Yeah, I was thinking the same thing. A lot of announcers, when they start, have a personality and a contribution, and it seems like at some time they are all sent to announcer camp and molded to into being the same as all the rest.

I don't think SMoltz is particularly new, but I remember a lot of praise for him when he was. I think he is crap now to be honest. The same as all the restt.
   41. StHendu Posted: October 13, 2012 at 07:02 PM (#4268266)
This phrase:

"it is impossible to have freedom of speech if you can lose your career by exercising (freedom of speech)."

Does not go very well with:

"I just said it surprises me that Smoltz has his job despite expressing views much more hateful and vulgar than Greek's or Campanis'."

Clearly, the reason why it surprises you because you feel that, in a perfect world, people like Smoltz (who say "hateful and vulgar" things) would be kept off the air.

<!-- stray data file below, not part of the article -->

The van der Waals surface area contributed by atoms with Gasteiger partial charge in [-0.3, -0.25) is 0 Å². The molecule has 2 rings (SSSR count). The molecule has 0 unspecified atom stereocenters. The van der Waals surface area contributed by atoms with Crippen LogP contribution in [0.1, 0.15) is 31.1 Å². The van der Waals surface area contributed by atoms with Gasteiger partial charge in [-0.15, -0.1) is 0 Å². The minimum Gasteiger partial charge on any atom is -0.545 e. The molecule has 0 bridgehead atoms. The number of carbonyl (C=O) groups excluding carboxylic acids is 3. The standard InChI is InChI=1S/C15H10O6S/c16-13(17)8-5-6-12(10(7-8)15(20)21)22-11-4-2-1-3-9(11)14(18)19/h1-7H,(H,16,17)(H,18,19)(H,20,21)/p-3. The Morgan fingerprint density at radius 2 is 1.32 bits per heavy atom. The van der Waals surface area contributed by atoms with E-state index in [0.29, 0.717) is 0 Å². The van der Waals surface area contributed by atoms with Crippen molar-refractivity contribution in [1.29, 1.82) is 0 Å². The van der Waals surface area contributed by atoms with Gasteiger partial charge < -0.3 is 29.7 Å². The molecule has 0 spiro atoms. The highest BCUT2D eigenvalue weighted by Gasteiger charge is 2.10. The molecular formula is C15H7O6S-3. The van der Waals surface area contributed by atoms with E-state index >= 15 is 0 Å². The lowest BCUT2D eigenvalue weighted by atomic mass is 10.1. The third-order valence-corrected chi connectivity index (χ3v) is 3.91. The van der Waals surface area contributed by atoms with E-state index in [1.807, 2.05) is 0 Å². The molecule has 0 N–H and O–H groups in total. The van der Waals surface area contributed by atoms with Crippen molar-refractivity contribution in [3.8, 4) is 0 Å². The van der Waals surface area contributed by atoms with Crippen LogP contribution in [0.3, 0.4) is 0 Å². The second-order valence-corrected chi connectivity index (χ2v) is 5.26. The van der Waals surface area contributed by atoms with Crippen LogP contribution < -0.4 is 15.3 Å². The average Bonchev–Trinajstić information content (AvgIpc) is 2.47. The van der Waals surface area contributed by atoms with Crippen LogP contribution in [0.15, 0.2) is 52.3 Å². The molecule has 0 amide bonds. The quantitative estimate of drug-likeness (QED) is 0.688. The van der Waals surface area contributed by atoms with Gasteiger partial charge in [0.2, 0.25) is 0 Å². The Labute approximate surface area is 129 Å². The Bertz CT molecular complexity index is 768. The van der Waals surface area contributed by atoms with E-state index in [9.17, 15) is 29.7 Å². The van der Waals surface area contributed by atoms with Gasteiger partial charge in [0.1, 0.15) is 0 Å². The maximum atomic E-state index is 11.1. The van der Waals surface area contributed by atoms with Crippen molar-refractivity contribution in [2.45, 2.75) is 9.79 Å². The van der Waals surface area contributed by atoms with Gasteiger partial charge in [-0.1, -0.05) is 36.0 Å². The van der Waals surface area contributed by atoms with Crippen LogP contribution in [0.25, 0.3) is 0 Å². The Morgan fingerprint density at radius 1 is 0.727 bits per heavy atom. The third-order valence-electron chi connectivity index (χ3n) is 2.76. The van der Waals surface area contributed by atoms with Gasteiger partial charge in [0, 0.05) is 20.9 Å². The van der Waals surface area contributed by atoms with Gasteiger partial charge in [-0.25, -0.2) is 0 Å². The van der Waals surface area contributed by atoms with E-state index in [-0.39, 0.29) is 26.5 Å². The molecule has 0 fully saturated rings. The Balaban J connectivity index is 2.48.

I would also be surprised if you got over 300 on the reading section of the SAT.

And this comment just proves you're a smug jerk. Tolerance, indeed.


If you think people are smug jerks for responding to an insult with another insult, then what do you consider yourself for hurling an insult at someone who hasn't insulted you? On the topic of reading comprehension: I wrote nothing about a perfect world, only of what usually happens in these cases. The Mayor is right.

Even though I will strongly fight for people's rights to all speech without losing their job or interference from the government, I will not hesitate to speak out against bigoted ignorant hate speech. Smoltz is a slimy #########. He shouldn't be arrested or fired for it or even forced to apologize, but he should expect people to be upset enough to speak out.